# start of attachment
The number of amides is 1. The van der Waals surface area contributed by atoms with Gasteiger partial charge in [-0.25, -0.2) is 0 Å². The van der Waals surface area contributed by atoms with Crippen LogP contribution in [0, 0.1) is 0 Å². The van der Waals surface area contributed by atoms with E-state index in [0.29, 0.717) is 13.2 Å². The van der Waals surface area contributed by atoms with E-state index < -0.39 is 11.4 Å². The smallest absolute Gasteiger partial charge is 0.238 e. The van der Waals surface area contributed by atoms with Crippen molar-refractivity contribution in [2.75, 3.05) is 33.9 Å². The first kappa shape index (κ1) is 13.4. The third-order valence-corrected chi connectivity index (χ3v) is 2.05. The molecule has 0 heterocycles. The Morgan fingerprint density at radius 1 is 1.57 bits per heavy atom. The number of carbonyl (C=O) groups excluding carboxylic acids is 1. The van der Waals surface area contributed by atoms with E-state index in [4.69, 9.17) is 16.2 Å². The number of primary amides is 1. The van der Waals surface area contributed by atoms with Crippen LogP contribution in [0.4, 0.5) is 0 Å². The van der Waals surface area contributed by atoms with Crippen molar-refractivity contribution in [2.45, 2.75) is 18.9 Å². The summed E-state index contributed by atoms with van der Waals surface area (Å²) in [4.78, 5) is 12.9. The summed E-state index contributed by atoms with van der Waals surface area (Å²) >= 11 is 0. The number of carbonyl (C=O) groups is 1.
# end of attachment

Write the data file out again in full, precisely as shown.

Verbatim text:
The number of amides is 1. The van der Waals surface area contributed by atoms with Gasteiger partial charge in [-0.25, -0.2) is 0 Å². The van der Waals surface area contributed by atoms with Crippen LogP contribution in [0, 0.1) is 0 Å². The van der Waals surface area contributed by atoms with E-state index in [0.29, 0.717) is 13.2 Å². The van der Waals surface area contributed by atoms with E-state index < -0.39 is 11.4 Å². The smallest absolute Gasteiger partial charge is 0.238 e. The van der Waals surface area contributed by atoms with Crippen molar-refractivity contribution in [2.75, 3.05) is 33.9 Å². The first kappa shape index (κ1) is 13.4. The third-order valence-corrected chi connectivity index (χ3v) is 2.05. The molecule has 0 heterocycles. The Morgan fingerprint density at radius 1 is 1.57 bits per heavy atom. The number of carbonyl (C=O) groups excluding carboxylic acids is 1. The van der Waals surface area contributed by atoms with E-state index in [4.69, 9.17) is 16.2 Å². The number of primary amides is 1. The van der Waals surface area contributed by atoms with Crippen LogP contribution in [0.4, 0.5) is 0 Å². The van der Waals surface area contributed by atoms with Crippen molar-refractivity contribution in [2.45, 2.75) is 18.9 Å². The summed E-state index contributed by atoms with van der Waals surface area (Å²) in [4.78, 5) is 12.9. The summed E-state index contributed by atoms with van der Waals surface area (Å²) >= 11 is 0. The number of carbonyl (C=O) groups is 1.